Evidence for a Prognostic Role of Orthostatic Hypertension on Survival in a Very Old Institutionalized Population
In old individuals, regulation of blood pressure during postural changes is impaired. Several studies have assessed the clinical impact of orthostatic hypotension (OHypoT) during the aging process. By contrast, the prevalence and prognostic role of the increase in blood pressure in upright position (orthostatic hypertension, OHyperT) in old adults remain unknown. We investigated the association of OHyperT with cardiovascular morbidity and mortality in a population of old institutionalized subjects. A 2-year follow-up longitudinal study was conducted on 972 subjects (mean age [SD] 88 ) from the PARTAGE (Predictive Values of Blood Pressure and Arterial Stiffness in Institutionalized Very Aged Population) study, able to maintain a standing position. OHyperT was defined as an increase in systolic blood pressure ≥20 mm Hg during the first and third minute of standing. Three groups of subjects were compared: orthostatic normotension (n=540), OHypoT (n=157), and OHyperT (n=275). OHyperT prevalence (28%) was higher than OHypoT (16%). Sitting systolic blood pressure was higher in OHypoT compared with orthostatic normotension and OHyperT groups (146  versus 136  and 136  mm Hg, respectively, P<0.001). The OHyperT group was associated with a greater risk of cardiovascular morbidity and mortality than orthostatic normotension (hazard ratio 1.51 [1.09–2.08], P<0.01) and remained unchanged after adjustment for age, sex, sitting systolic blood pressure, and comorbidities. No difference in cardiovascular morbidity and mortality was observed between OHyperT and OHypoT groups. In conclusion, in a old frail population, the increase in systolic blood pressure during upright position occurs frequently and is associated with higher cardiovascular morbidity and mortality independently of sitting blood pressure levels and major comorbidities. Health professional should take into account not only the decrease but also the increase in blood pressure when standing up.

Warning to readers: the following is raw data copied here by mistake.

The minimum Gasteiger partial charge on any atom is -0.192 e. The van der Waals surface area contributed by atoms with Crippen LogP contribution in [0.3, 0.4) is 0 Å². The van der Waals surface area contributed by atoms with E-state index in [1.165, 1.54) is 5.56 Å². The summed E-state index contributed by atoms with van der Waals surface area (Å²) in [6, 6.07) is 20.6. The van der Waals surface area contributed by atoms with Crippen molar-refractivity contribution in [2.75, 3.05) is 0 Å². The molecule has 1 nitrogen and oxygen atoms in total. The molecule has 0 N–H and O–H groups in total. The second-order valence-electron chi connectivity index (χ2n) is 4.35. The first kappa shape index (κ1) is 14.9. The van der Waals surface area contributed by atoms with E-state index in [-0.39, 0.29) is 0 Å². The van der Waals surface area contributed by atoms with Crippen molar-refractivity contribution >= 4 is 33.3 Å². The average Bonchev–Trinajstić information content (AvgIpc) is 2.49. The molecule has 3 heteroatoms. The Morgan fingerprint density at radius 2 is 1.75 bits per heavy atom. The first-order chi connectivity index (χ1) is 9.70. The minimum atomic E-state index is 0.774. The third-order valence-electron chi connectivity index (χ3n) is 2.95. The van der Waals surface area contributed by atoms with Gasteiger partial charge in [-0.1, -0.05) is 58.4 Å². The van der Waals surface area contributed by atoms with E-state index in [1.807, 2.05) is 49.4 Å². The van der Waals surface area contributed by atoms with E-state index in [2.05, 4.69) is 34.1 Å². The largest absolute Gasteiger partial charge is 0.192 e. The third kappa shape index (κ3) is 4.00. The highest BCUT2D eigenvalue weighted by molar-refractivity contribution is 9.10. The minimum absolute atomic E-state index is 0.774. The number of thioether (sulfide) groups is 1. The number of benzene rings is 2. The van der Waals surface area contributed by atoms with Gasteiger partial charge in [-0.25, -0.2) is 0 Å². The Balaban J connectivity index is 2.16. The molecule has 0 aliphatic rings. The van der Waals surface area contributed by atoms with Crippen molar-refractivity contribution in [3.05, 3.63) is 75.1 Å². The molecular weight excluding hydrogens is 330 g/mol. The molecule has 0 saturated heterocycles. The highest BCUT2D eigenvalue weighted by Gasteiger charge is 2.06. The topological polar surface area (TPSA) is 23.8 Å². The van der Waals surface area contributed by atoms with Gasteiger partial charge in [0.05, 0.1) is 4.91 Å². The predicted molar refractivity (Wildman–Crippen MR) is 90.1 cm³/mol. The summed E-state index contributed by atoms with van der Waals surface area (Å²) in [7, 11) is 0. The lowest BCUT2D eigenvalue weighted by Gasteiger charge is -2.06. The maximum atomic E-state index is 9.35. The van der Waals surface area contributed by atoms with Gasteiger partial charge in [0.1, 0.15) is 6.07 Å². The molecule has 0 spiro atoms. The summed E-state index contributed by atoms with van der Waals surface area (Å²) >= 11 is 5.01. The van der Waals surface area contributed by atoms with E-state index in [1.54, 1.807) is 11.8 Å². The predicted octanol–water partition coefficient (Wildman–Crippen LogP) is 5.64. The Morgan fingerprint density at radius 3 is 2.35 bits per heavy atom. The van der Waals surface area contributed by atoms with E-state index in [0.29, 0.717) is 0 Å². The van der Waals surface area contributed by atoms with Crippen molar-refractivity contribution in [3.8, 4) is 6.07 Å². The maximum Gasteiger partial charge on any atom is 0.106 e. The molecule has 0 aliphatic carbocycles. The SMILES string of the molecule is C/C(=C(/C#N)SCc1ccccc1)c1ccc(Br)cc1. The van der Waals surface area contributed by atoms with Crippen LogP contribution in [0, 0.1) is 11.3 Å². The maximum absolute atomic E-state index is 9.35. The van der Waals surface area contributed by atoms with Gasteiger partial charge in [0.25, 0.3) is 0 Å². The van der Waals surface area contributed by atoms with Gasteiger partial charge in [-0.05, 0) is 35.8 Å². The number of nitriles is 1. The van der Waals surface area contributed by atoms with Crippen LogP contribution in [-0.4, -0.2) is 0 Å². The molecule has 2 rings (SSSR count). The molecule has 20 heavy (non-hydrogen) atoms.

- Received September 2, 2015.
- Revision received September 15, 2015.
- Accepted October 27, 2015.
- © 2015 American Heart Association, Inc.